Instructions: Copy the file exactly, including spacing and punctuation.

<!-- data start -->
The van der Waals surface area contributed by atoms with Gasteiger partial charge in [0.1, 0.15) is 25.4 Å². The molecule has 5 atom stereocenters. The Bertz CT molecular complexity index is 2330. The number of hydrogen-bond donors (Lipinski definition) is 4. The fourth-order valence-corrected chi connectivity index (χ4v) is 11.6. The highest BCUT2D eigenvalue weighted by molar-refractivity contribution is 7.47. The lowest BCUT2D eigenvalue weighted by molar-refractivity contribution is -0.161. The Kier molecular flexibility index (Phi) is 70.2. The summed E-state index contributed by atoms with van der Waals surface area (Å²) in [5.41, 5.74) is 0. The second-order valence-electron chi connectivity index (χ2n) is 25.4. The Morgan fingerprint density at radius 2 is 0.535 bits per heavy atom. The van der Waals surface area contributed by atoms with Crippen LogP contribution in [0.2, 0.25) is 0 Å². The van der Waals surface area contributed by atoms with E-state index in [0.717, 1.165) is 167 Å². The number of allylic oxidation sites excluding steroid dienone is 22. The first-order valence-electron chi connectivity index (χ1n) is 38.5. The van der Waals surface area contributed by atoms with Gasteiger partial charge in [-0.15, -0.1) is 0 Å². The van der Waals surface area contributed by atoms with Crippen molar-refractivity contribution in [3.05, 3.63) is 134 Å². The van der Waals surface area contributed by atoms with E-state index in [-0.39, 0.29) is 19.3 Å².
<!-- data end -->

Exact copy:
The van der Waals surface area contributed by atoms with Gasteiger partial charge in [0.1, 0.15) is 25.4 Å². The molecule has 5 atom stereocenters. The Bertz CT molecular complexity index is 2330. The number of hydrogen-bond donors (Lipinski definition) is 4. The fourth-order valence-corrected chi connectivity index (χ4v) is 11.6. The highest BCUT2D eigenvalue weighted by molar-refractivity contribution is 7.47. The lowest BCUT2D eigenvalue weighted by molar-refractivity contribution is -0.161. The Kier molecular flexibility index (Phi) is 70.2. The summed E-state index contributed by atoms with van der Waals surface area (Å²) in [5.41, 5.74) is 0. The second-order valence-electron chi connectivity index (χ2n) is 25.4. The Morgan fingerprint density at radius 2 is 0.535 bits per heavy atom. The van der Waals surface area contributed by atoms with Crippen LogP contribution in [0.2, 0.25) is 0 Å². The van der Waals surface area contributed by atoms with E-state index in [0.717, 1.165) is 167 Å². The number of allylic oxidation sites excluding steroid dienone is 22. The first-order valence-electron chi connectivity index (χ1n) is 38.5. The van der Waals surface area contributed by atoms with Gasteiger partial charge in [-0.15, -0.1) is 0 Å². The van der Waals surface area contributed by atoms with Crippen molar-refractivity contribution in [3.05, 3.63) is 134 Å². The van der Waals surface area contributed by atoms with E-state index in [-0.39, 0.29) is 19.3 Å².